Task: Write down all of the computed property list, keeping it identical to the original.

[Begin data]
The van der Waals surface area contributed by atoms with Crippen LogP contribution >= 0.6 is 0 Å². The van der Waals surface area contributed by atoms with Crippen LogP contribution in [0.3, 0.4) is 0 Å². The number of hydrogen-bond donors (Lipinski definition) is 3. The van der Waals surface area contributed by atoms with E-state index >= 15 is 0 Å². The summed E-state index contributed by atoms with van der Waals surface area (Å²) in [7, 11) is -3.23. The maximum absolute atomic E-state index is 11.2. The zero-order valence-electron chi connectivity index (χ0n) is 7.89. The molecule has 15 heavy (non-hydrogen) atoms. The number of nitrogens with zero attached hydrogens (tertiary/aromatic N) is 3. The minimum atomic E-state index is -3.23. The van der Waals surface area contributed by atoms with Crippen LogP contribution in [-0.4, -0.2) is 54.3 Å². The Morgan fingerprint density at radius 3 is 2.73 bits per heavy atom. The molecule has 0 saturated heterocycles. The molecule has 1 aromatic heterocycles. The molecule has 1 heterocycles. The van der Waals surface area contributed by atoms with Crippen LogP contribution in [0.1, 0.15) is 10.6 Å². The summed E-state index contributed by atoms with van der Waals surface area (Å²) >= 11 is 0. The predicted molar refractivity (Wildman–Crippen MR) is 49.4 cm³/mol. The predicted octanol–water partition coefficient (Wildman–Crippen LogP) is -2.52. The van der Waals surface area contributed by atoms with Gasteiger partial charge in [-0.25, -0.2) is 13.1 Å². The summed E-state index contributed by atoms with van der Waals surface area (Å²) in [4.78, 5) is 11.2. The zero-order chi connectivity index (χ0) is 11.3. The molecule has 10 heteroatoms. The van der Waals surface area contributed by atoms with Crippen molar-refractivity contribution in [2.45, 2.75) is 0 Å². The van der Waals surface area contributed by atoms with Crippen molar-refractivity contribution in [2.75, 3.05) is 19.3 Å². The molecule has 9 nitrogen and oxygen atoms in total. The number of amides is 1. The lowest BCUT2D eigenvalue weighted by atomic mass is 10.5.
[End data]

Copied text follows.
The van der Waals surface area contributed by atoms with Crippen LogP contribution >= 0.6 is 0 Å². The van der Waals surface area contributed by atoms with Crippen LogP contribution in [0.3, 0.4) is 0 Å². The number of hydrogen-bond donors (Lipinski definition) is 3. The van der Waals surface area contributed by atoms with E-state index >= 15 is 0 Å². The summed E-state index contributed by atoms with van der Waals surface area (Å²) in [7, 11) is -3.23. The maximum absolute atomic E-state index is 11.2. The zero-order valence-electron chi connectivity index (χ0n) is 7.89. The molecule has 15 heavy (non-hydrogen) atoms. The number of nitrogens with zero attached hydrogens (tertiary/aromatic N) is 3. The minimum atomic E-state index is -3.23. The van der Waals surface area contributed by atoms with Crippen LogP contribution in [-0.4, -0.2) is 54.3 Å². The Morgan fingerprint density at radius 3 is 2.73 bits per heavy atom. The molecule has 0 saturated heterocycles. The molecule has 1 aromatic heterocycles. The molecule has 1 heterocycles. The van der Waals surface area contributed by atoms with Crippen LogP contribution in [0.1, 0.15) is 10.6 Å². The summed E-state index contributed by atoms with van der Waals surface area (Å²) >= 11 is 0. The predicted molar refractivity (Wildman–Crippen MR) is 49.4 cm³/mol. The predicted octanol–water partition coefficient (Wildman–Crippen LogP) is -2.52. The van der Waals surface area contributed by atoms with Gasteiger partial charge in [-0.25, -0.2) is 13.1 Å². The summed E-state index contributed by atoms with van der Waals surface area (Å²) in [4.78, 5) is 11.2. The zero-order chi connectivity index (χ0) is 11.3. The molecule has 10 heteroatoms. The van der Waals surface area contributed by atoms with Crippen molar-refractivity contribution in [2.45, 2.75) is 0 Å². The van der Waals surface area contributed by atoms with Crippen molar-refractivity contribution in [2.75, 3.05) is 19.3 Å². The molecule has 9 nitrogen and oxygen atoms in total. The number of amides is 1. The lowest BCUT2D eigenvalue weighted by atomic mass is 10.5.